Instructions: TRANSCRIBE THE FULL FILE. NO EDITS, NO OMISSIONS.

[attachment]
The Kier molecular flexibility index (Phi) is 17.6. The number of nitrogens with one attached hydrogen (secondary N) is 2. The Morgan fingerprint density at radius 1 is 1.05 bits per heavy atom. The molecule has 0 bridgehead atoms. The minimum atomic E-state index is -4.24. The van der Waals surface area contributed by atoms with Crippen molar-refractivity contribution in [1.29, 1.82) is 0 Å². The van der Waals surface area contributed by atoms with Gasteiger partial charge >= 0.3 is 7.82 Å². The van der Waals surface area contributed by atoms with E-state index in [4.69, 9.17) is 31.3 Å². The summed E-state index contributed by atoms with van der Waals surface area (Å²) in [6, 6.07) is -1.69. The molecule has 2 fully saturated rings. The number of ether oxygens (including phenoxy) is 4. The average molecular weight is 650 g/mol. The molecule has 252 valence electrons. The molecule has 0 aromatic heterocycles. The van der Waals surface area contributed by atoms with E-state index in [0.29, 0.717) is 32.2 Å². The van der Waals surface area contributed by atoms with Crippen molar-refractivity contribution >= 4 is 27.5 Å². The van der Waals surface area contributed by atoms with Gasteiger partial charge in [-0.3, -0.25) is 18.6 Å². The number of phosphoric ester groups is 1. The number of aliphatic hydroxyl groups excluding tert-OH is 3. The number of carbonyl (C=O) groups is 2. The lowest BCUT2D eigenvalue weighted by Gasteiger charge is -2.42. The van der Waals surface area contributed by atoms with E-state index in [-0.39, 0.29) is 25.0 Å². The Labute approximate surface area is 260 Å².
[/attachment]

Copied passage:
The Kier molecular flexibility index (Phi) is 17.6. The number of nitrogens with one attached hydrogen (secondary N) is 2. The Morgan fingerprint density at radius 1 is 1.05 bits per heavy atom. The molecule has 0 bridgehead atoms. The minimum atomic E-state index is -4.24. The van der Waals surface area contributed by atoms with Crippen molar-refractivity contribution in [1.29, 1.82) is 0 Å². The van der Waals surface area contributed by atoms with Gasteiger partial charge >= 0.3 is 7.82 Å². The van der Waals surface area contributed by atoms with E-state index in [4.69, 9.17) is 31.3 Å². The summed E-state index contributed by atoms with van der Waals surface area (Å²) in [6, 6.07) is -1.69. The molecule has 2 fully saturated rings. The number of ether oxygens (including phenoxy) is 4. The average molecular weight is 650 g/mol. The molecule has 252 valence electrons. The molecule has 0 aromatic heterocycles. The van der Waals surface area contributed by atoms with E-state index in [0.29, 0.717) is 32.2 Å². The van der Waals surface area contributed by atoms with Crippen molar-refractivity contribution >= 4 is 27.5 Å². The van der Waals surface area contributed by atoms with Gasteiger partial charge in [-0.3, -0.25) is 18.6 Å². The number of phosphoric ester groups is 1. The number of aliphatic hydroxyl groups excluding tert-OH is 3. The number of carbonyl (C=O) groups is 2. The lowest BCUT2D eigenvalue weighted by Gasteiger charge is -2.42. The van der Waals surface area contributed by atoms with E-state index in [-0.39, 0.29) is 25.0 Å². The Labute approximate surface area is 260 Å².